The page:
(Source: The Ajna Offensive)Label(s): Norma Evangelium Diaboli / The Ajna Offensive Release Date: 03/13/14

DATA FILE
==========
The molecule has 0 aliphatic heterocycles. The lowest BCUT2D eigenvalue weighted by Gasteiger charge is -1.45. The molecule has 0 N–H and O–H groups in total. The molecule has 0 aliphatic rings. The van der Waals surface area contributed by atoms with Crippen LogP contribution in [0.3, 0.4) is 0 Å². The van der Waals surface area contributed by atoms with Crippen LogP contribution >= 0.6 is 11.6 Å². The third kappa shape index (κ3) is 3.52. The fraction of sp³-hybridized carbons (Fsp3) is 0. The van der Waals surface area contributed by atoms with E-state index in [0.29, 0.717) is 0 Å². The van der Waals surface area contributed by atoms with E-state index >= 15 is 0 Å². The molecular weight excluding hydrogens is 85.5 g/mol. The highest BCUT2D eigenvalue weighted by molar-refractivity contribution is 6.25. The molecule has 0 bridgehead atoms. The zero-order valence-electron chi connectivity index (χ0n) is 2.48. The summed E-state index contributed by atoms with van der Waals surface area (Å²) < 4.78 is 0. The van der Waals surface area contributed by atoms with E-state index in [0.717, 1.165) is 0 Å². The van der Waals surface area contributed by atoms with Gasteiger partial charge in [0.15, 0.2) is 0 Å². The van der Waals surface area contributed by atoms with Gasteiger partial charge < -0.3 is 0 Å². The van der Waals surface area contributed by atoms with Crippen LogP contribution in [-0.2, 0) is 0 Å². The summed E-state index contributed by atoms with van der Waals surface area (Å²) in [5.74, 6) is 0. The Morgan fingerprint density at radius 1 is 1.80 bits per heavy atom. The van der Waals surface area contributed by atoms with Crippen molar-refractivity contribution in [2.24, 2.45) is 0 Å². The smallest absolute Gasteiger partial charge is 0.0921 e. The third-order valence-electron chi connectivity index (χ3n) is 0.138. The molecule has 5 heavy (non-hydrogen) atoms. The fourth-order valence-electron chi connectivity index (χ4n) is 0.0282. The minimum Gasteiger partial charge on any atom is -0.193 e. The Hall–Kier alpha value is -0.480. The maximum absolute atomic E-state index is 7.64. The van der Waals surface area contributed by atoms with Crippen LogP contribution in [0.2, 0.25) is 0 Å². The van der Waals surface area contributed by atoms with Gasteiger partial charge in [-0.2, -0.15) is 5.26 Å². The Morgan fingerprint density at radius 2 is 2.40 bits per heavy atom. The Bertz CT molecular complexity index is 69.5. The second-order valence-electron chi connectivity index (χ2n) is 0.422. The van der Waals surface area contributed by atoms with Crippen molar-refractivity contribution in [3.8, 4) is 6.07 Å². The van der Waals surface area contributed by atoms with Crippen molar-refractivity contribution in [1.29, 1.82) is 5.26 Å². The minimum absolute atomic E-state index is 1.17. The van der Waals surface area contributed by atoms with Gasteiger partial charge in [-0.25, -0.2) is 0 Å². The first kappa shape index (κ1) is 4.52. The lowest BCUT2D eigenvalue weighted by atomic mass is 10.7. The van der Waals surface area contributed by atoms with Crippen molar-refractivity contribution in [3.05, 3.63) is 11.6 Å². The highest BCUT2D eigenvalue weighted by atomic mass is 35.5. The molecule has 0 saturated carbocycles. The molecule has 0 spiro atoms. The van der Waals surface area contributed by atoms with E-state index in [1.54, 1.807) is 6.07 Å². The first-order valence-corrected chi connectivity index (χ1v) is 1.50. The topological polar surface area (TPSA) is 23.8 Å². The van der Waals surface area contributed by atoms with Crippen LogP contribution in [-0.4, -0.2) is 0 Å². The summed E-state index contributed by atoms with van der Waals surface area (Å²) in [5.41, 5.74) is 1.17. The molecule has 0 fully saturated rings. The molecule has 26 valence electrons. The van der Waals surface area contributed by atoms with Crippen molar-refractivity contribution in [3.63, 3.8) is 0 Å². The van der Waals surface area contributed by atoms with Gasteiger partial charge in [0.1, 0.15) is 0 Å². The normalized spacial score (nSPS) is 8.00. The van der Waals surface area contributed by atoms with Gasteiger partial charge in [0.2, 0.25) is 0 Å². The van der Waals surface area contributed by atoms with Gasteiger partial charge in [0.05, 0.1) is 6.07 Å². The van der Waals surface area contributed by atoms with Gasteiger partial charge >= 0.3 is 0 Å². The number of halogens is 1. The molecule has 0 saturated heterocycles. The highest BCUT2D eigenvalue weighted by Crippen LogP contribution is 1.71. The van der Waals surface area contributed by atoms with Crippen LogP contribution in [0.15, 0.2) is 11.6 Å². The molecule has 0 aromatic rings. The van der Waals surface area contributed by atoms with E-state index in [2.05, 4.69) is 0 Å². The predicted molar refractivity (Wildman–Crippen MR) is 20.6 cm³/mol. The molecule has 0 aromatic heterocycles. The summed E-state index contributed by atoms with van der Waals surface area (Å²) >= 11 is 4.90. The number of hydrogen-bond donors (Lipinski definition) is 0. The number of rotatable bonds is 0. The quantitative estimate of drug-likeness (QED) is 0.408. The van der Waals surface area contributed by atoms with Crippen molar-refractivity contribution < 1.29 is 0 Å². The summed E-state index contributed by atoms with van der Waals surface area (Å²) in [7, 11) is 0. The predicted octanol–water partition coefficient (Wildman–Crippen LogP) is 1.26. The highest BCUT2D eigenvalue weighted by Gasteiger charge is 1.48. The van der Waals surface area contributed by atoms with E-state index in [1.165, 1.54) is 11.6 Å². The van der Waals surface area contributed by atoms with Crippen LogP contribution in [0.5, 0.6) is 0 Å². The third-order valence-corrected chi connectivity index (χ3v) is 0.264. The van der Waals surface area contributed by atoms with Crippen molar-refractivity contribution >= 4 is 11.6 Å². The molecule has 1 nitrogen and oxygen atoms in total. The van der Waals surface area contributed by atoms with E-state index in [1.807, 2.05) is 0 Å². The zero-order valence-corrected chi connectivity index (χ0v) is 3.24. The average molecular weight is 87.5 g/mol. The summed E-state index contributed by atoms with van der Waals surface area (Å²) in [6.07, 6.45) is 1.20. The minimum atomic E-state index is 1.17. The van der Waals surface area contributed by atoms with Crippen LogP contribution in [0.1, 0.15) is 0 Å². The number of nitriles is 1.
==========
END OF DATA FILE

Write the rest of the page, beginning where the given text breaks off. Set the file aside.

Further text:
Before I begin this review, I find it necessary to paint the scene here for a moment. It was a few days after Christmas (or “the day of the wretched spawning of the bastard son of heaven” for our more kvlt readers”), and I had been revisiting Teitanblood‘s first full-length Seven Challices quite a bit around that time (in the spirit of the holidays). The contrast between the primitive, brute force of the music and the deeper conceptual ideas about the occult and blasphemy intrigued me in a way it hadn’t when I had first listened to it. I remember playing it for the fifth time that week on December 30 and thinking, “Man, I wish this band would release another full-length soon.” Considering that the members of Teitanblood are basically complete recluses when it comes to promoting themselves or keeping fans informed of its activities, I had no idea what was actually in the works. I woke up the following morning to my friend sending me a message that read “New Teitanblood in 2014.” I basically jumped out of my skin. Word spread like wildfire and metal internet was abuzz in hype. In all fairness though, it was hard not to be. The limited PR campaign Teitanblood engaged in basically said that this album was going to redefine death metal (the exact wording being that it was going to “correct the misconception about Death Metal being music”) and to top it all off, the band titled the album Death. Not one word more, just Death. To say that this was a ballsy move is a severe understatement. With a name like Death and the claims the band made, anything less than the most outrageous, vile, and evil album of occult, Satanic death worship and chaos, was going to be an utter failure. Ladies and gentlemen, I can not only that say Teitanblood has surpassed expectations, but we may have on our hands one of the greatest black/death albums of all time.